Buck Angel: We need to start letting pornographers, sex workers and sex educators be part of teaching the world about sexuality in a more positive way. But we’re lumped together into one thing. The guys who are making those mainstream porn films don’t care about anything apart from making a dollar.

So you’re saying that there is a problem in the industry itself, that they've found a product that sells. Like junk food?

Buck Angel: Yes exactly. I would say I’m not junk food. ’m this nice beautiful restaurant. I’m organic. Vegan. I really don’t want people to think I’m talking badly about other ’s work but there are definitely ways we can make pornography a more positive influence on a younger generation. And that’s by letting more of us bring more positive images out there. That’s what feminist porn is.

“Pornography isn’t damaging. Someone down the line decided that sex was a bad thing and that video of sex is even a worse thing and that pornography is the devil”

Did you experience any challenges or prejudices when entering the the porn industry?

Buck Angel:

The challenges were in the industry. They were the ones who wouldn’t let me. The other challenges were my own community. The trans male community early on was so upset with me. They hated me. They said I was sexualising them. And that I’m making the rest of the world think we’ve all got vaginas. I had to keep saying it’s not about you. What part of Buck Angel, the man with the pussy, can’t you understand? Finally I just had to remove myself from that community because they were so angry with me. Fast forward to 2015, tons of these guys now call themselves a man with a pussy. Now they all identify with what I put out there. 

Tell us about your first shoot.

Buck Angel: No-one would talk to me in the porn industry. Nobody. Everybody hated me. They thought I was a freak. So the only thing I could do was produce my own work. My very first scene was a masturbation scene in the middle of nowhere in the Louisiana Bayou. I just brought a bag of dildos and I just went out there in my army pants, set my camera up on a tripod and I just totally had sex by myself.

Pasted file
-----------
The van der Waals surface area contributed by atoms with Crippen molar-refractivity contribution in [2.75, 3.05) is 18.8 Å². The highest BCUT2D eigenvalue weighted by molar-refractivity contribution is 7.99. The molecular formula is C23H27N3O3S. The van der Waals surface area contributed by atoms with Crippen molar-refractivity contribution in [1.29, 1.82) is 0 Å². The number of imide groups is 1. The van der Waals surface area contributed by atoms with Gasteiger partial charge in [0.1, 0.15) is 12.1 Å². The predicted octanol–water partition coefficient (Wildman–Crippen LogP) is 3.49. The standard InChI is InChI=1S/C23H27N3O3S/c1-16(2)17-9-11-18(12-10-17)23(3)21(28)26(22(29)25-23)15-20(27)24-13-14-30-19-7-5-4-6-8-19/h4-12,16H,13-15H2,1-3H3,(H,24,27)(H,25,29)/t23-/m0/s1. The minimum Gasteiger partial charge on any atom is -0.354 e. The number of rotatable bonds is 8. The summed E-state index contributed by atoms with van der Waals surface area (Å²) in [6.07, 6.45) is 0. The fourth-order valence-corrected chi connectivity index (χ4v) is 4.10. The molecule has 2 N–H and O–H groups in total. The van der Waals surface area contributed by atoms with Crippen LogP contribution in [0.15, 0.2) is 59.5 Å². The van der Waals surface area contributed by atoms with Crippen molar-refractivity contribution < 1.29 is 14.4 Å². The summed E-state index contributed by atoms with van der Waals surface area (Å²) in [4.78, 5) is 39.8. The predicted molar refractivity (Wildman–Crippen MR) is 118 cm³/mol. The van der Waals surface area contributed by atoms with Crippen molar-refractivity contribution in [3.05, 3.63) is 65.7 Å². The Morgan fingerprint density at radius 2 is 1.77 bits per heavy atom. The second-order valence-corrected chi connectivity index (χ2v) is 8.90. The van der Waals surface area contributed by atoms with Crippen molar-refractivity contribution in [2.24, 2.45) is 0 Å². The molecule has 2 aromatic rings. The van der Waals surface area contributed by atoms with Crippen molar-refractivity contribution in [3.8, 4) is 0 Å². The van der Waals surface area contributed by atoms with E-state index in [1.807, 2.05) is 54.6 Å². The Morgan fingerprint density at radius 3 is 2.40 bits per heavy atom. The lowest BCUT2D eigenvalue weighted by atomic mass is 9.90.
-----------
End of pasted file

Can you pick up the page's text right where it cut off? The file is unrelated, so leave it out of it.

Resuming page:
Have you got a favourite moment from your time as a performer?

Buck Angel: Almost everything that I’ve done has been a first. In the sense that no other trans man has ever broken ground in the pornography industry. In 2007/8 I did a scene with a gay mens’ porn company with two other guys. Anyway, the guy’s going down on me and he just looks up at me between my legs and goes: “Wow dude, they did such a great job.” And I was like: “What?” And he goes: “It looks real!” And I said: “Dude. It is real.” Everyone on set was laughing, he was embarrassed. But I was like, actually, that’s a compliment.

Last year you were divorced from your long term partner in a case that tested LGBT rights, when she challenged the validity of your marriage in court on the basis that you weren’t legally a man. How did that experience affect you on a personal level?

Buck Angel: I was wrecked. It all came from somebody who I trusted as my partner in life and crime. I thought I was connected to that person and I wasn’t. She came after the one thing that I live for, which is my manhood. My gender. She knew that clearly. But I won. I won the case. It was very surreal. I just equate it to someone who became mentally ill that’s all I can kind of think to make myself feel better about it.

How did the case impact on a political level?

Buck Angel: It was the first case of its kind in the history of the United States. So I won a case for the LGBT community. She challenged our marriage and by doing that she challenged the whole community’s marriage. Because if that case had passed. Wow. I don’t even think she realises the damage she would’ve done.

Growing up, you’ve come out as a gay woman, then a trans man, then as a porn star to your family. Which one was hardest?

Buck Angel: The hardest was telling my parents I was a gay woman. They hated it. They were embarrassed. We’ve had this talk since they said it’s much easier for them to accept having a son now because I present as their son to the world. They don’t tell people I’m their transgender son. They just say I’m their son. And then the porn stuff? My parents don't care. They just care about me being successful and they see me travel around the world and they see me make a huge difference. The sex stuff really isn’t such a big of a deal for them because they see that I’ve done something with myself and I got myself out of drugs and alcohol and suicide and all those crazy things. They told me they thought I would be dead by 30. I’m very lucky. I know that. Not many people accept their kids being trans, nor would ever accept their child being in the pornography business.